Of course, significant challenges still exist.

The pandemic strained Colombia’s national budgets and poverty increased. The government’s presence in rural areas of the country diminished, illicit coca cultivation continued to proliferate, and armed criminal groups have returned to open conflict and are terrorizing local communities.

Additionally, last year, the world watched as an ill-fated tax reform proposal sparked countrywide protests and brought violence to Colombian cities unseen in decades. And, Colombia is also shouldering an already generous response to Venezuela’s protracted refugee crisis—a crisis that rivals the tragedy in Syria in size and impact.

That said, I believe that the complexity of the world today demands that we embrace the opportunity to address different challenges—challenges like social and economic inequality, environmental deterioration, human rights, and the creeping influences of extra-regional actors like Russia and China.

These issues may not affect the lives of Americans as directly as drug trafficking, but they are critical to the strength of democracy in our hemisphere, and to the region’s overall health and resilience. In today’s world, they must be the priority.

It is long past time that we modernize our relationship with Colombia to focus on the realities of the present rather than the ghosts of the past. And, to elevate our partnership to reflect Colombia’s growing leadership on the world stage.

We cannot afford to rest on our laurels. As we saw, former President Trump was a wrecking ball to U.S.-Colombia relations, going so far as to say that Colombian President Duque had ‘done nothing’ to work with the United States—an insult that is untethered from reality.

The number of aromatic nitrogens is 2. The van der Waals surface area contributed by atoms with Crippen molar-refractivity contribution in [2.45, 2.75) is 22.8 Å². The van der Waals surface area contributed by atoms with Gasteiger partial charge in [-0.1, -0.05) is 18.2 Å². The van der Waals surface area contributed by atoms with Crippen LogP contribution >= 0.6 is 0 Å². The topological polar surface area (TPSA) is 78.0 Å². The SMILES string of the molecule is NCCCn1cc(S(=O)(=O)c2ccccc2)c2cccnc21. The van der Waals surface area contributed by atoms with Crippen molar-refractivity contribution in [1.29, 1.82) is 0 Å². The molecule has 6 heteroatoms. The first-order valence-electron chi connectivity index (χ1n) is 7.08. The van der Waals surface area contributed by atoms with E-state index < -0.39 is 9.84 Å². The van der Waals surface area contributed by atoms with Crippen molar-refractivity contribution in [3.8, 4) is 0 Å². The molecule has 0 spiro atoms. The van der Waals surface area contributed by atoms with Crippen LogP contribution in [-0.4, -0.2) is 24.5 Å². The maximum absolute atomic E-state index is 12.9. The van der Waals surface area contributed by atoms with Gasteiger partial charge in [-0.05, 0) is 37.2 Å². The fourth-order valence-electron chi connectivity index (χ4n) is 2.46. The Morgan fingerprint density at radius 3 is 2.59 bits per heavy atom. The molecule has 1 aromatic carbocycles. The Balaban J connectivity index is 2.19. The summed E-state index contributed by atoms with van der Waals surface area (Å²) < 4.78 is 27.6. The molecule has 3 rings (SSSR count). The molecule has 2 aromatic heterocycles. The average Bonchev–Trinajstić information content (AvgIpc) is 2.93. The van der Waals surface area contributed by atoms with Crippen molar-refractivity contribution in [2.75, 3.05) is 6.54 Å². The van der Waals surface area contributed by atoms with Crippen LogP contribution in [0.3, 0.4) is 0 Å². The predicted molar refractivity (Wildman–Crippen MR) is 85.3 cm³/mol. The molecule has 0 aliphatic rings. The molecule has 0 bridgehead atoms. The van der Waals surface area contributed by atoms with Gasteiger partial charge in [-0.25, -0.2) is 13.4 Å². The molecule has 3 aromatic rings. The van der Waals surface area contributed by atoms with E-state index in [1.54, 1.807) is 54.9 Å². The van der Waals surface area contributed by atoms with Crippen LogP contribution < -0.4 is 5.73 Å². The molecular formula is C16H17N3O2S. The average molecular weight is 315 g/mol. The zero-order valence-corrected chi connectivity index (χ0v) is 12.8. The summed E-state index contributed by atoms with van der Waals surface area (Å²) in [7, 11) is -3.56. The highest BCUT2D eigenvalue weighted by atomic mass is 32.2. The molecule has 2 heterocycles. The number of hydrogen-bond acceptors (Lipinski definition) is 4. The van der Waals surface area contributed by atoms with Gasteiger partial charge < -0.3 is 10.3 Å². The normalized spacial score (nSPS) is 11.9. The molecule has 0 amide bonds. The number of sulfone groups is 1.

That is why, with our countries celebrating 200 years of diplomatic relations this year, I am announcing the most expansive legislative initiative to date to reinvigorate U.S.-Colombia relations.

The U.S.-Colombia Strategic Alliance Act will formally designate Colombia as a Major Non-NATO Ally of the United States. It will strengthen our partnership on international security and defense issues, as well as human rights and labor rights. It will also create a new Enterprise Fund to catalyze investments in Colombian businesses as they recover from the pandemic, and promote efforts to diversify U.S. supply chains away from a reliance on China.

My bipartisan legislation will facilitate new opportunities for women entrepreneurs and members of Afro-Colombian and Indigenous communities. Importantly, it will also propose actions to bolster Colombia’s efforts to address the hemisphere’s historic refugee and migration challenges, and to support conservation of Colombia’s truly privileged biodiversity.

The bill reinforces the United States’ support for the full implementation of the 2016 Peace Accord, which continues to be the best—albeit imperfect—tool to build peace and democratic governance in Colombia.

I’ll close by noting that bipartisan support for Colombia has directly contributed to the success of the U.S. approach. I look forward to working with my Senate colleagues on this new legislation, and welcome the views of our esteemed panelists on how we can modernize and strengthen our relationship in light of the new opportunities and challenges we face.

With that, let me to the distinguished Ranking Member for his opening remarks.”